The prevalence of presbyopia in a population-based study was found to be 62%, with prevalence increasing with age. In a study in Southern India, the prevalence of presbyopia was 55% in people aged 30 years and older whereas Duarte et al. in Brazil estimated the prevalence of presbyopia in 3000 adults of 30 years. Similar to our study, age-adjusted data showed the higher prevalence among women than men. Our study reported a female preponderance as there were 57% female patients and 43% male patients, but Bernice and Soetan reported that males had higher degrees of early presbyopic errors than females which is contrary to our study. Our study had a female preponderance perhaps as the females bear more stresses in our society as compared to males including multiparity, child raising, anemia, and other household stresses. Weale has also reported a female preponderance in his study.
We found that patients were doing near work job in his/her daily life >6 h and from the urban area were more prone to presbyopia. Similarly, Kamali et al. found that secondary education and residence in town (as opposed to a village) were also significantly associated with a higher prevalence of presbyopia.
About 18.6% patients of presbyopia had hemoglobin level <11 mg/dl. Anemia and poor nutritional status are also associated with early onset of presbyopia. Gary L has also reported an association between poor nutrition and early onset of presbyopia.
The association of presbyopia and hemoglobin values is also shown in a study done in Ghana. This study indirectly explained that presbyopia is more common in multiparous and anemic patients.
Since near vision was needed for the study, farmer, cooking food, and many more daily life activity and professional work, so it affects the quality of life and economy. A previous study showed that presbyopia was associated with substantial negative effects on health-related quality of life in a US population. Major limitations of our study are that we identify the age of the patients by indirect methods or memory based by asking their ages, age of first children, age at time of marriage, etc., and patients with refractive error but requiring additional number for reading were not included in the study.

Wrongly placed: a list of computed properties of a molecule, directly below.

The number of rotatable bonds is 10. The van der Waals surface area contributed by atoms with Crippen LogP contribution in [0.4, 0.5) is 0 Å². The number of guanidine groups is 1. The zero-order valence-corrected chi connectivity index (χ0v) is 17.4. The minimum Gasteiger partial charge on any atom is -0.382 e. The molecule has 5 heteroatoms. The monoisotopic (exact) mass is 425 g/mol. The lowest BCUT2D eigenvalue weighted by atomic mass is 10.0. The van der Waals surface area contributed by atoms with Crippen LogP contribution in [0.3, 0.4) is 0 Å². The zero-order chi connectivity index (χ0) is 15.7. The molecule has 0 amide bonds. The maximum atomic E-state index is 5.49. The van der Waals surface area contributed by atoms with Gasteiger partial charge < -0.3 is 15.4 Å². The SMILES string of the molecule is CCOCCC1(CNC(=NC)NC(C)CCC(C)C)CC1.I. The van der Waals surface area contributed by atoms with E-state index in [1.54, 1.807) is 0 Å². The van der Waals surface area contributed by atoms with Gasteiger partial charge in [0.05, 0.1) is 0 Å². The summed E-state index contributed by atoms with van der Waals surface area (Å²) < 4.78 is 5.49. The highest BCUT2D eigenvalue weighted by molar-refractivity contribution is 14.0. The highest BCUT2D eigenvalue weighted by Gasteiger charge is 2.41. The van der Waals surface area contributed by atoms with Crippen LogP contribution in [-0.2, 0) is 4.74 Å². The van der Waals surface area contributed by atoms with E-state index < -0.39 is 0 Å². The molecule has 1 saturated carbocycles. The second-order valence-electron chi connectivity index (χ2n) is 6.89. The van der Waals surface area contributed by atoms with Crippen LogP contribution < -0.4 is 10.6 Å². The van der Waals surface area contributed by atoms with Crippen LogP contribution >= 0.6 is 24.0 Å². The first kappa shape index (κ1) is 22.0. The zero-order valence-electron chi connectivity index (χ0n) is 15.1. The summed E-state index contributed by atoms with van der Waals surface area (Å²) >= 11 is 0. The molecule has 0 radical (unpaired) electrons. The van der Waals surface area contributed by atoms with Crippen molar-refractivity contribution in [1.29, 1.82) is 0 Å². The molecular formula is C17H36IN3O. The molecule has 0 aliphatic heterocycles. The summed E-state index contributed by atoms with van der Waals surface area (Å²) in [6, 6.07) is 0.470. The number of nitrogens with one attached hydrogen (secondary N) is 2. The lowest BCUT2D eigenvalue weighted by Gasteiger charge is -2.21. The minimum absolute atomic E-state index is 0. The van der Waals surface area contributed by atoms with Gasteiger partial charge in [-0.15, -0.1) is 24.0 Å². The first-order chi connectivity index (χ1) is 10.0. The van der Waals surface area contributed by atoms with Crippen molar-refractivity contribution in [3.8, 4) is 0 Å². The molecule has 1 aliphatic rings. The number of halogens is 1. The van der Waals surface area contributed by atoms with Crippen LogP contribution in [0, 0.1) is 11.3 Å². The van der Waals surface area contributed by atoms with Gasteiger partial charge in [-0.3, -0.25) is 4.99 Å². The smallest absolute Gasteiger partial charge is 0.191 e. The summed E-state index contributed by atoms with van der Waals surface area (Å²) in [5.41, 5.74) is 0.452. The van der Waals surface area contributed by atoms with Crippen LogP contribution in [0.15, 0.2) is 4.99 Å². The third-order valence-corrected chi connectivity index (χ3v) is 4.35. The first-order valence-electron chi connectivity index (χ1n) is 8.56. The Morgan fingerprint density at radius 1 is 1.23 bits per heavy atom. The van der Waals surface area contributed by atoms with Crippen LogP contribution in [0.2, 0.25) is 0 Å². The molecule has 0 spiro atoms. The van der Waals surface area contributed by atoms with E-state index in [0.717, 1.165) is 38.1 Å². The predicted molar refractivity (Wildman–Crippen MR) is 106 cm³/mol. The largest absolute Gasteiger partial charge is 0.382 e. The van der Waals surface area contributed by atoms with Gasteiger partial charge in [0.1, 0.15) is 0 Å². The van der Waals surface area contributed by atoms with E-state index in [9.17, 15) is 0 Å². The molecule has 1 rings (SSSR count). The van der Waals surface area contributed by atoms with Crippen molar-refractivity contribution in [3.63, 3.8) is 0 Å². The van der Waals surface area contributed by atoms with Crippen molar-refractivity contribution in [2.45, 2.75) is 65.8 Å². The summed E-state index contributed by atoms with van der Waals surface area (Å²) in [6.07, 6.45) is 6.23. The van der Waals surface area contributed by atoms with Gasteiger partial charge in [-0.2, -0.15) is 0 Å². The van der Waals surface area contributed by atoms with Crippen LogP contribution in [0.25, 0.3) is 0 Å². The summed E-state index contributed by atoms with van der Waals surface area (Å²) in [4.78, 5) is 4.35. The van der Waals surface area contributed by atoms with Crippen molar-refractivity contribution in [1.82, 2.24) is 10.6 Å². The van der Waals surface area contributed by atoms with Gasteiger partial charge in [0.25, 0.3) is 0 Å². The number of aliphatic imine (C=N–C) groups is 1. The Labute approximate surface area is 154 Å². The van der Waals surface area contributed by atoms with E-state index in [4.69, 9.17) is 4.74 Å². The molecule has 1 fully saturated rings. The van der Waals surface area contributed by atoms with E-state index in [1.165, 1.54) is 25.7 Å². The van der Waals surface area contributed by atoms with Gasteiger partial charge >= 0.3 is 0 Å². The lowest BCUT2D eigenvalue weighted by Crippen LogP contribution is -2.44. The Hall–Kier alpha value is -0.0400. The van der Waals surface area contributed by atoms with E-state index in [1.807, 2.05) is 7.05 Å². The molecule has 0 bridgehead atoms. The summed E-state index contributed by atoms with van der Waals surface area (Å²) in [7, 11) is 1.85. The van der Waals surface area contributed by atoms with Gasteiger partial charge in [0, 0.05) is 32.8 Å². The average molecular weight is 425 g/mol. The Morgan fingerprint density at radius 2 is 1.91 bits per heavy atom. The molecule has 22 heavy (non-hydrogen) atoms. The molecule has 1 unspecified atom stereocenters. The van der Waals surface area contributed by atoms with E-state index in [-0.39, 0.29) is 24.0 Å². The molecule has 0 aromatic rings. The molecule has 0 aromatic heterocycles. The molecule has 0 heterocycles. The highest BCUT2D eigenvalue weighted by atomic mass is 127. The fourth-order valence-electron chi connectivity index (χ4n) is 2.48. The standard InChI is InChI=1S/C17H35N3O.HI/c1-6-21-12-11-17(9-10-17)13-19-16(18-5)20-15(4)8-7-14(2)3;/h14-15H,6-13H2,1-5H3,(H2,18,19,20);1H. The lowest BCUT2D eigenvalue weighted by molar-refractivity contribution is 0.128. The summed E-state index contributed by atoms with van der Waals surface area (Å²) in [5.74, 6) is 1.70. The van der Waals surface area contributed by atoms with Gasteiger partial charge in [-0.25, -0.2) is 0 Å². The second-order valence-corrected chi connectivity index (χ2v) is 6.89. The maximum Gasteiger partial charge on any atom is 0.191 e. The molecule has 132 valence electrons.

| Conclusion|| |
Prevalence of presbyopia is much higher than reported worldwide. This study shows 0.7% prevalence of presbyopia in prepresbyopic age group. Hence, we recommend patients should be screened before the age of 40 years to reduce burden of avoidable visual impairments, improve the quality of life, and economy of patients.
Financial support and sponsorship
Conflicts of interest
There are no conflicts of interest.
| References|| |
Weale RA. Epidemiology of refractive errors and presbyopia. Surv Ophthalmol 2003;48:515-43.
Schachar RA. The mechanism of accommodation and presbyopia. Int Ophthalmol Clin 2006;46:39-61.
Charman WN. The eye in focus: Accommodation and presbyopia. Clin Exp Optom 2008;91:207-25.
Werner DL, Press JL. Clinical Pearls in Refractive Care. Boston: Butterworth Heinemann; 2002. p. 145.
Jain IS, Ram J, Gupta A. Early onset of presbyopia. Am J Optom Physiol Opt 1982;59:1002-4.
Pointer JS. The presbyopic add. III. Influence of the distance refractive type. Ophthalmic Physiol Opt 1995;15:249-53.
Lwanga SK, Lemeshow S. Sample Size Determination in Health Studies: A Practical Manual. Geneva: World Health Organization; 1991.
Burke AG, Patel I, Munoz B, Kayongoya A, McHiwa W, Schwarzwalder AW, et al.
Population-based study of presbyopia in rural Tanzania. Ophthalmology 2006;113:723-7.
Duarte WR, Barros AJ, Dias-da-Costa JS, Cattan JM. Prevalence of near vision deficiency and related factors: A population-based study. Cad Saude Publica 2003;19:551-9.
Nirmalan PK, Krishnaiah S, Shamanna BR, Rao GN, Thomas R. A population-based assessment of presbyopia in the state of Andhra Pradesh, South India: The Andhra Pradesh eye disease study. Invest Ophthalmol Vis Sci 2006;47:2324-8.
Bernice O, Soetan O. Emmanuel risk factors for early presbyopia in Nigerians. Niger J Surg Sci 2006;16:7-11.
Kamali A, Whitworth JA, Ruberantwari A, Mulwanyi F, Acakara M, Dolin P, et al.
Causes and prevalence of non-vision impairing ocular conditions among a rural adult population in SW Uganda. Ophthalmic Epidemiol 1999;6:41-8.
Gary L. Care of the patient with presbyopia. Optom Clin Pract Guidel 2006;1:3-5.
Morny FK. Correlation between presbyopia, age and number of births of mothers in the Kumasi area of Ghana. Ophthalmic Physiol Opt 1995;15:463-6.
McDonnell PJ, Lee P, Spritzer K, Lindblad AS, Hays RD. Associations of presbyopia with vision-targeted health-related quality of life. Arch Ophthalmol 2003;121:1577-81.
[Figure 1], [Figure 2], [Figure 3]